There appeared to be no stopping Texas International Airlines yesterday in its bid to spoil the proposed merger of Continental and Western Airlines as a first step in taking over Continental itself.
The Houston-based airline announced late in the day that it had already purchased about 5,250,000 shares of Continental's common stock -- at a cost of about $68.3 million. The purchases are part of TI's continuing offer to buy 6 million shares at $13 a share. With the 1,452,000 shares it had already acquired, the new purchases gave Texas International about 43.6 percent of the outstanding stock of Continental.
It appears likely that by Thursday, the day Continental shareholders are scheduled to meet in Los Angeles to vote on the airline's proposed merger with Western, TI might own the full 6 million shares. If it does, it will own about 48.5 percent of Continental's common stock.
Under a voting trust arrangement approved by the Civil Aeronautics Board last week, TI plans to use the shares to vote against the proposed Continental-Western merger. There is little doubt the TI vote could defeat the merger proposal.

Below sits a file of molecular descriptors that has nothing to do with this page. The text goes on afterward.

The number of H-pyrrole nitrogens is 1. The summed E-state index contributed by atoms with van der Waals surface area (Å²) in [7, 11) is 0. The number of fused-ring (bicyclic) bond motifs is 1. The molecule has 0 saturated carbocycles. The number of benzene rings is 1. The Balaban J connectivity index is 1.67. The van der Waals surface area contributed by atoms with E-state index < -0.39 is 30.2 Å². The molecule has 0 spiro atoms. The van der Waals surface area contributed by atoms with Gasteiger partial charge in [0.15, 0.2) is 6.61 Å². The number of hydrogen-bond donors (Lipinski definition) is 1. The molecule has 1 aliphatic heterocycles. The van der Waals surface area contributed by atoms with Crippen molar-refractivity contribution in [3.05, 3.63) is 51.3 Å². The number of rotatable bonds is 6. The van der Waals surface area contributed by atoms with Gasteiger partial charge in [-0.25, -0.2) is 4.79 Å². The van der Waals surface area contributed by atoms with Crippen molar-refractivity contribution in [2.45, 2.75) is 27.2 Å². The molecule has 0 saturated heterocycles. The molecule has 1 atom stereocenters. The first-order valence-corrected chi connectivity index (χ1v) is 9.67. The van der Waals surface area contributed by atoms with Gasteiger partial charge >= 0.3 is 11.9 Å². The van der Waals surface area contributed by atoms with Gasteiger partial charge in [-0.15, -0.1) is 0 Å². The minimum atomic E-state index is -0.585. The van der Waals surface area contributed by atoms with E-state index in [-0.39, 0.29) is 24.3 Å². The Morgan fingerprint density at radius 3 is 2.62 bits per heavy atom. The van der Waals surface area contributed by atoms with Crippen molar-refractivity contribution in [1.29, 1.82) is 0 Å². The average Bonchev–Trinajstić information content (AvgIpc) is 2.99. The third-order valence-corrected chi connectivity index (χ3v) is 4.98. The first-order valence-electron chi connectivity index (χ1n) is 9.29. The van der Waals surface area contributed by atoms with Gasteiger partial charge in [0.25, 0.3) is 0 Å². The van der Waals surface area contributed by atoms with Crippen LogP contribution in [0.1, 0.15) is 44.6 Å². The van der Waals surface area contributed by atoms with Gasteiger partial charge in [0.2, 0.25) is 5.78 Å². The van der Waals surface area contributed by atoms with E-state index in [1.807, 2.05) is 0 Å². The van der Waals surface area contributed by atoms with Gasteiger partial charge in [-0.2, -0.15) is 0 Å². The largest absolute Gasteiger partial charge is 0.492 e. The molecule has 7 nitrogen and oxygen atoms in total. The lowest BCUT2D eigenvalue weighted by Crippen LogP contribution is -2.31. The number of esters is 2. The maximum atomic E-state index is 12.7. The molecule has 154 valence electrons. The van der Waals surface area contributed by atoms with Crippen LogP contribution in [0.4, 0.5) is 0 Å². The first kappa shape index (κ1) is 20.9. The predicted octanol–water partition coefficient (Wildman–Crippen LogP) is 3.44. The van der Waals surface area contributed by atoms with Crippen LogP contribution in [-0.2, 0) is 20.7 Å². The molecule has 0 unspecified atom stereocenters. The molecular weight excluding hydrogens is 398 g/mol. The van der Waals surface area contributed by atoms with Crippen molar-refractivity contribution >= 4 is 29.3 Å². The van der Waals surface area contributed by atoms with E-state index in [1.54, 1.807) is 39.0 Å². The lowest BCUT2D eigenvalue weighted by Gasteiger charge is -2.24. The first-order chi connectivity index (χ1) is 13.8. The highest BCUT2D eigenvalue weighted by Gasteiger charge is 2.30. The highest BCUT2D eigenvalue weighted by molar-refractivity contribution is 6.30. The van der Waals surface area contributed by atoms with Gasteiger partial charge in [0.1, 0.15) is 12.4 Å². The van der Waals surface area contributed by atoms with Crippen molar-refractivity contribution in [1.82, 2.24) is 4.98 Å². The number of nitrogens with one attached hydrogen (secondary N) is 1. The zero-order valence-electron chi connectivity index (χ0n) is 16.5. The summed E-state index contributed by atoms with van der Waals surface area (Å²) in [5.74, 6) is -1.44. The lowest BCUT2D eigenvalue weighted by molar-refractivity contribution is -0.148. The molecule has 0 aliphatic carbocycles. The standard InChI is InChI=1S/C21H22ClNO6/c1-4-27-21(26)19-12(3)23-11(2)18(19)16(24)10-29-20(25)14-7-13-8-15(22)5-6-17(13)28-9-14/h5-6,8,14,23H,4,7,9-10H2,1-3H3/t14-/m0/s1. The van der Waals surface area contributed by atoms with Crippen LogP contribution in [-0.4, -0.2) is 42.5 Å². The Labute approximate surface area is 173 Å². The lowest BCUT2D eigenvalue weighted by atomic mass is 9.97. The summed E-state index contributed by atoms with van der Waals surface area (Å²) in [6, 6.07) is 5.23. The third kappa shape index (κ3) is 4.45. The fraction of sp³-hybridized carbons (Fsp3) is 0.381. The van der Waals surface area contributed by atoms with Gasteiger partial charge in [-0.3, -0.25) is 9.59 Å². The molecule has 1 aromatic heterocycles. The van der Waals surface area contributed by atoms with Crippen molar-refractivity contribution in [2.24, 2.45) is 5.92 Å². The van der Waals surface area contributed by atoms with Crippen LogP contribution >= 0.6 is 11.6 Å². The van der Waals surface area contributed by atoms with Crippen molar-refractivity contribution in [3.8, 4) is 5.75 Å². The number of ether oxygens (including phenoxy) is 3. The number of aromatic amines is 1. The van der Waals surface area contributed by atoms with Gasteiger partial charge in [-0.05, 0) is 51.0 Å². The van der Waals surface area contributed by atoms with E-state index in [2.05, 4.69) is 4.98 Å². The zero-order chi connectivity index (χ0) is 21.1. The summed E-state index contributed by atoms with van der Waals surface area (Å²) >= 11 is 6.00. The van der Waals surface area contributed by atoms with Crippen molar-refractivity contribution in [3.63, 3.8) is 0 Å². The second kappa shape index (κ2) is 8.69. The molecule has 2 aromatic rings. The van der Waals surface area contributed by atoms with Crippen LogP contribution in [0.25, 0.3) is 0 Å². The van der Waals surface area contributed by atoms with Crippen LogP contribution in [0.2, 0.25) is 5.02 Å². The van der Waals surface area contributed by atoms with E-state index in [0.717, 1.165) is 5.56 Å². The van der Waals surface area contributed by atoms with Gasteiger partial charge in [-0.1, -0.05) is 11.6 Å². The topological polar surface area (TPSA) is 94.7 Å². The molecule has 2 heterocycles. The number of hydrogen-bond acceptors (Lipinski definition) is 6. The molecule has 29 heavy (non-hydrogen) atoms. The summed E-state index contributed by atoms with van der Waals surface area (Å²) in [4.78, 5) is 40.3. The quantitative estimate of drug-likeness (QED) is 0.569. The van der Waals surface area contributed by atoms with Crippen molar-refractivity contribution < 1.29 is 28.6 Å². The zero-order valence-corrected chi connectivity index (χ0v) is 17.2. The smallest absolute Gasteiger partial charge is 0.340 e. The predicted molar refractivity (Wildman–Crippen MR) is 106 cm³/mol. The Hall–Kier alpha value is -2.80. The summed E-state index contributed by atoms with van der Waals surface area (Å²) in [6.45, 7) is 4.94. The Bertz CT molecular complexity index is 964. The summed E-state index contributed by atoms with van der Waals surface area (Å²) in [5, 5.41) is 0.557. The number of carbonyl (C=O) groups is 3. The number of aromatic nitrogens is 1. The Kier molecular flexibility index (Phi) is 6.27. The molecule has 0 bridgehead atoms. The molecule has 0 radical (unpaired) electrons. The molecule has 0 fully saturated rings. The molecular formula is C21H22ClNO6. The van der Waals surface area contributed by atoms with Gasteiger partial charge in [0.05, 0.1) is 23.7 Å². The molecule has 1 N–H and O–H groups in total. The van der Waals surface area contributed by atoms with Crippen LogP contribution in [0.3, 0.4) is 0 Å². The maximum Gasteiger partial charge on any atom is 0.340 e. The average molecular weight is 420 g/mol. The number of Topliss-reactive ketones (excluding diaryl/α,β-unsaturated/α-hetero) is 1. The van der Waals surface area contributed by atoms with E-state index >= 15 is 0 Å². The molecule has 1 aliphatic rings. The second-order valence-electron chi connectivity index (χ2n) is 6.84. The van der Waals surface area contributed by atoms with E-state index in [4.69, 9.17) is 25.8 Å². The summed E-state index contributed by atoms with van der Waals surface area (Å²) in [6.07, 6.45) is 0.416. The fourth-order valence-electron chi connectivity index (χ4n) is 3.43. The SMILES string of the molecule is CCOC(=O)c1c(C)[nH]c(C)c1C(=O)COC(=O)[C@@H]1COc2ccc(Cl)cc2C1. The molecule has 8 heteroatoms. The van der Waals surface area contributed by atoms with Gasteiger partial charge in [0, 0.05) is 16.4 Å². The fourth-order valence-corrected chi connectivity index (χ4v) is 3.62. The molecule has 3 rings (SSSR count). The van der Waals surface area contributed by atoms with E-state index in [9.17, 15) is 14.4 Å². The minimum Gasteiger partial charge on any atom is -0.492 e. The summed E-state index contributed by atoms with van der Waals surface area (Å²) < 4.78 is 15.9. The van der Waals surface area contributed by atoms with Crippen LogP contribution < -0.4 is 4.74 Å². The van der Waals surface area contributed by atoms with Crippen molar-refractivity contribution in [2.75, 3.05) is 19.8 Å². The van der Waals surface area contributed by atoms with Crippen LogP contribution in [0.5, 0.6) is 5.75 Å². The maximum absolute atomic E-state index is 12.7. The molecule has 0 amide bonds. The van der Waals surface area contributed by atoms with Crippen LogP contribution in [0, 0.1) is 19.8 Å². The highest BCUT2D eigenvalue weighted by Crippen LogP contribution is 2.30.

At least so far, Continental has lost all its attempts to thwart TI's efforts:
The CAB denied its request for a 10-day delay in the board's decision allowing TI to buy Continental's shares and use them to vote against the Western meger. Continental had asked for the stay so that its employe groups would have time to make a counteroffer for the Continental stock. The CAB said it had no statutory basis to interfere with the TI tender offer.
A U.S. Court of Appeals in Washington also denied Continental's request for a stay of the CAB's order.
A federal court in Los Angeles turned down its request to enjoin the stock purchases based on alleged securities law violations.